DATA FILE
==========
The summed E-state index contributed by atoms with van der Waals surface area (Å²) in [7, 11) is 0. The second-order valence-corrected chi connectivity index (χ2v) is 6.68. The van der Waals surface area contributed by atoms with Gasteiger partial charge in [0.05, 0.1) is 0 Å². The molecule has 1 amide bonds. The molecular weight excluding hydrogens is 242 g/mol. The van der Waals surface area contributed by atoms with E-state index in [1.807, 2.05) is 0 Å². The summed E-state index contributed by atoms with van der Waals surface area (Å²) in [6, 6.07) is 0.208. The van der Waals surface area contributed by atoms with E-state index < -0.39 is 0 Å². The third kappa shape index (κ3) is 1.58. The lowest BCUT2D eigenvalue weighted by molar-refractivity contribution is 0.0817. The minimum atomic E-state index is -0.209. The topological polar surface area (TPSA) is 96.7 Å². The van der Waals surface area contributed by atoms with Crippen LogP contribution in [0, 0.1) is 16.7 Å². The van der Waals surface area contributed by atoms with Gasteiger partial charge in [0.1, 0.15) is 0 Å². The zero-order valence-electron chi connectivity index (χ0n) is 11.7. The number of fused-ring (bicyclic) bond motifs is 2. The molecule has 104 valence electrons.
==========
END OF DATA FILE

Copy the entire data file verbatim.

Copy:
The summed E-state index contributed by atoms with van der Waals surface area (Å²) in [7, 11) is 0. The second-order valence-corrected chi connectivity index (χ2v) is 6.68. The van der Waals surface area contributed by atoms with Gasteiger partial charge in [0.05, 0.1) is 0 Å². The molecule has 1 amide bonds. The molecular weight excluding hydrogens is 242 g/mol. The van der Waals surface area contributed by atoms with E-state index in [1.807, 2.05) is 0 Å². The summed E-state index contributed by atoms with van der Waals surface area (Å²) in [6, 6.07) is 0.208. The van der Waals surface area contributed by atoms with E-state index < -0.39 is 0 Å². The third kappa shape index (κ3) is 1.58. The lowest BCUT2D eigenvalue weighted by molar-refractivity contribution is 0.0817. The minimum atomic E-state index is -0.209. The topological polar surface area (TPSA) is 96.7 Å². The van der Waals surface area contributed by atoms with Crippen LogP contribution in [0, 0.1) is 16.7 Å². The van der Waals surface area contributed by atoms with Gasteiger partial charge in [0.1, 0.15) is 0 Å². The zero-order valence-electron chi connectivity index (χ0n) is 11.7. The number of fused-ring (bicyclic) bond motifs is 2. The molecule has 104 valence electrons.